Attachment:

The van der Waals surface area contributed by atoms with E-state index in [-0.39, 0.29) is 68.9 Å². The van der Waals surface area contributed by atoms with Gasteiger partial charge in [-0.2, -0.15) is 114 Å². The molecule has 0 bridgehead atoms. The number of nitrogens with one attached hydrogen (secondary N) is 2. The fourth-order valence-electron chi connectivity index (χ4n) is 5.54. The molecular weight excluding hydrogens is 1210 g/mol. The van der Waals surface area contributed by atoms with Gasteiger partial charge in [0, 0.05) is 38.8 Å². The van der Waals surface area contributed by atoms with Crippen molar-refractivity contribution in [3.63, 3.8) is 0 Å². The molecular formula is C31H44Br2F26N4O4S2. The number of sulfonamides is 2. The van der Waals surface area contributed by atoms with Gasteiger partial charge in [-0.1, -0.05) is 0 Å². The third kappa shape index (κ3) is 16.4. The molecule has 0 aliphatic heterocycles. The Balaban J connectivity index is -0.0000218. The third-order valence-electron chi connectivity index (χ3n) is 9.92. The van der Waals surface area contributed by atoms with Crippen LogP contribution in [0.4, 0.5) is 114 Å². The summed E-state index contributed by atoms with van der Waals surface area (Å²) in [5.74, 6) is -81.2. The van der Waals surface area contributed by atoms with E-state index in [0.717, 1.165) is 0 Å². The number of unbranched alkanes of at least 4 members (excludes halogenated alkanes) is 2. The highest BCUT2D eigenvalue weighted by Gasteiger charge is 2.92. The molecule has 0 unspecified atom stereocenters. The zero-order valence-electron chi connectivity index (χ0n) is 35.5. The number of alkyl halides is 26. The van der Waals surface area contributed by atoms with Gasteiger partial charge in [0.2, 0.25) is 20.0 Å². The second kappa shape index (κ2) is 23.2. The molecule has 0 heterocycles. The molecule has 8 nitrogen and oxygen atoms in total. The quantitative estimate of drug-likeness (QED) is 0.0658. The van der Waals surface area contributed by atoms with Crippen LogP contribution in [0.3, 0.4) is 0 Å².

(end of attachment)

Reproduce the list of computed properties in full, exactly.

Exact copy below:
The van der Waals surface area contributed by atoms with E-state index in [-0.39, 0.29) is 68.9 Å². The van der Waals surface area contributed by atoms with Gasteiger partial charge in [-0.2, -0.15) is 114 Å². The molecule has 0 bridgehead atoms. The number of nitrogens with one attached hydrogen (secondary N) is 2. The fourth-order valence-electron chi connectivity index (χ4n) is 5.54. The molecular weight excluding hydrogens is 1210 g/mol. The van der Waals surface area contributed by atoms with Gasteiger partial charge in [0, 0.05) is 38.8 Å². The van der Waals surface area contributed by atoms with Crippen molar-refractivity contribution in [3.63, 3.8) is 0 Å². The molecular formula is C31H44Br2F26N4O4S2. The number of sulfonamides is 2. The van der Waals surface area contributed by atoms with Gasteiger partial charge in [-0.1, -0.05) is 0 Å². The third kappa shape index (κ3) is 16.4. The molecule has 0 aliphatic heterocycles. The Balaban J connectivity index is -0.0000218. The third-order valence-electron chi connectivity index (χ3n) is 9.92. The van der Waals surface area contributed by atoms with Crippen LogP contribution in [0.4, 0.5) is 114 Å². The summed E-state index contributed by atoms with van der Waals surface area (Å²) in [5.74, 6) is -81.2. The van der Waals surface area contributed by atoms with E-state index in [0.717, 1.165) is 0 Å². The number of unbranched alkanes of at least 4 members (excludes halogenated alkanes) is 2. The highest BCUT2D eigenvalue weighted by Gasteiger charge is 2.92. The molecule has 0 unspecified atom stereocenters. The zero-order valence-electron chi connectivity index (χ0n) is 35.5. The number of alkyl halides is 26. The van der Waals surface area contributed by atoms with Gasteiger partial charge in [0.2, 0.25) is 20.0 Å². The second kappa shape index (κ2) is 23.2. The molecule has 0 heterocycles. The molecule has 8 nitrogen and oxygen atoms in total. The quantitative estimate of drug-likeness (QED) is 0.0658. The van der Waals surface area contributed by atoms with Crippen LogP contribution in [0.3, 0.4) is 0 Å².